Pastor: Mental illness drove man to ram car into family
Pastor: Mental illness drove man to ram car into his family
Winston-Salem Journal - 5/22/2018
BESSEMER CITY - A man suffering from severe mental illness left a meal with his family and then drove his sport utility vehicle at high speed into the restaurant, killing his daughter and daughter-in-law and critically injuring other relatives, his pastor said Monday.
Roger Self had been treated for depression and anxiety that seemed to become more intense in the two and a half months preceding Sunday's deadly crash, said the Rev. Austin Rammell of Venture Church in Dallas, N.C. The pastor, who is a close family friend, said Self opened up about his problems about 10 weeks ago, when he asked his son to take his guns away from him.
"His family and close friends have intensely labored to try and get Roger help. We all feel a level of guilt," the pastor said at a news conference.
The pastor said Self's judgment had become impaired, but he didn't imagine he would hurt his family. He said his friend may have hoped to die in the crash, and that "It's very possible that Roger imagined in his mind that the best thing for his family is that they all just go together."
The crash sent stunned patrons scrambling at the Surf and Turf Lodge, about 30 miles west of Charlotte. Self was immediately arrested.
Shackled and wearing an orange jumpsuit at a hearing on Monday, he showed little emotion as he asked for a court-appointed attorney and was ordered jailed without bond on two charges of first-degree murder.
The Selfs are a family of first responders. His daughter, Katelyn Self, was a deputy with the Gaston County Sheriff's Office. She and his daughter-in-law, Amanda Self, an emergency room nurse, were killed as the car rammed through the outside wall. Amanda Self was married to Roger's son Josh Self, a Gaston County police officer.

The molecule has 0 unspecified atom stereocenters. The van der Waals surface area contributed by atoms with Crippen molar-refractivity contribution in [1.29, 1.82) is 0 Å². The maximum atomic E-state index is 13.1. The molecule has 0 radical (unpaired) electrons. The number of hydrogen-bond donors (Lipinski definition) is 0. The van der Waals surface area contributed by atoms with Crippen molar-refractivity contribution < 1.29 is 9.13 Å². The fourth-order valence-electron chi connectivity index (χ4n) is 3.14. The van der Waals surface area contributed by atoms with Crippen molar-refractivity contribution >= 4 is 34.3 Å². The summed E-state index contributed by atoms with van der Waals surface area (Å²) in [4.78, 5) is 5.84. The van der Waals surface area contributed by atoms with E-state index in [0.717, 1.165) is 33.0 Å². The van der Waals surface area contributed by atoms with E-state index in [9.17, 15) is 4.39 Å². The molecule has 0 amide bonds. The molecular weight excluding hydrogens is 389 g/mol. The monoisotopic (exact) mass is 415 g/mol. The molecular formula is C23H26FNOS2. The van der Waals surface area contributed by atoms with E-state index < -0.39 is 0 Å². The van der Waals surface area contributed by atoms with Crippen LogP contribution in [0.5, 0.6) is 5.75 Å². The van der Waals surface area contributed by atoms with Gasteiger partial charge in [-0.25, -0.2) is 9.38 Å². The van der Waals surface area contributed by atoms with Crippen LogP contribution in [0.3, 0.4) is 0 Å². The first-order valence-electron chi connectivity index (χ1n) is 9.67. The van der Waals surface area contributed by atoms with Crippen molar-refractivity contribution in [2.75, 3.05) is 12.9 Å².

Josh Self and Roger Self's wife, Diane, were in critical but stable condition on Monday, said Rammell, who has been in close contact with the family. A 13-year-old granddaughter of Self's was treated and released from the hospital, police said.
At a news conference Monday, officials with the Bessemer Police Department declined to elaborate on Self's mental health. But police spokesman Rob Tufano said evidence gathered so far shows the crash was intentional.
"It is abundantly clear that this was not an accident; that this was something Mr. Self had intentionally done," Tufano said.
The pastor said Self had seen a psychiatrist and family doctor but hadn't been hospitalized. Rammell said Self told him he was taking medicine for depression and anxiety, but he was becoming particularly unstable over the weekend.
"It was a roller coaster, and in the last few days it went from bad to really bad," he said.